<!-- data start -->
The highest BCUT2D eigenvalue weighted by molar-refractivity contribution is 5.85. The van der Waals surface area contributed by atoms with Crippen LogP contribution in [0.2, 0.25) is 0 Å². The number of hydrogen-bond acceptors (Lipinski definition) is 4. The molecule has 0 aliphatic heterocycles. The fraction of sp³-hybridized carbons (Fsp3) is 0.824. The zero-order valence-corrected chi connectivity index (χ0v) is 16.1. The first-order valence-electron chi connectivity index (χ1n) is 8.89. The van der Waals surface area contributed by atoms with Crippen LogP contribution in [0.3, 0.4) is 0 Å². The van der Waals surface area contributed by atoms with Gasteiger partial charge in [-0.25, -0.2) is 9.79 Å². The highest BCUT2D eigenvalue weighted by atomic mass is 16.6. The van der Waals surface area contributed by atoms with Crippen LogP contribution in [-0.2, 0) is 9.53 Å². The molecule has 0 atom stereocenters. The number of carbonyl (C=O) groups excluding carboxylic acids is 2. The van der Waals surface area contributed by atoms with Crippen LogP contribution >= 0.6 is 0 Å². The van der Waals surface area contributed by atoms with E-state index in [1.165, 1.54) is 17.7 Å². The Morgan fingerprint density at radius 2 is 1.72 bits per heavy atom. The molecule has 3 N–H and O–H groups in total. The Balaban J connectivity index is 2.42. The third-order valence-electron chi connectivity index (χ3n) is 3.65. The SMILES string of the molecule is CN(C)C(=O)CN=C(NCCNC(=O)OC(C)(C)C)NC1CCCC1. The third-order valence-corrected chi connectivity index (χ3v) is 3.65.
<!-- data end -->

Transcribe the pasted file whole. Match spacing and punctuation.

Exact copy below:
The highest BCUT2D eigenvalue weighted by molar-refractivity contribution is 5.85. The van der Waals surface area contributed by atoms with Crippen LogP contribution in [0.2, 0.25) is 0 Å². The number of hydrogen-bond acceptors (Lipinski definition) is 4. The molecule has 0 aliphatic heterocycles. The fraction of sp³-hybridized carbons (Fsp3) is 0.824. The zero-order valence-corrected chi connectivity index (χ0v) is 16.1. The first-order valence-electron chi connectivity index (χ1n) is 8.89. The van der Waals surface area contributed by atoms with Crippen LogP contribution in [0.3, 0.4) is 0 Å². The van der Waals surface area contributed by atoms with Gasteiger partial charge in [-0.25, -0.2) is 9.79 Å². The highest BCUT2D eigenvalue weighted by atomic mass is 16.6. The van der Waals surface area contributed by atoms with Crippen LogP contribution in [-0.2, 0) is 9.53 Å². The molecule has 0 atom stereocenters. The number of carbonyl (C=O) groups excluding carboxylic acids is 2. The van der Waals surface area contributed by atoms with Crippen LogP contribution >= 0.6 is 0 Å². The van der Waals surface area contributed by atoms with E-state index in [1.165, 1.54) is 17.7 Å². The Morgan fingerprint density at radius 2 is 1.72 bits per heavy atom. The molecule has 3 N–H and O–H groups in total. The Balaban J connectivity index is 2.42. The third-order valence-electron chi connectivity index (χ3n) is 3.65. The SMILES string of the molecule is CN(C)C(=O)CN=C(NCCNC(=O)OC(C)(C)C)NC1CCCC1. The third-order valence-corrected chi connectivity index (χ3v) is 3.65.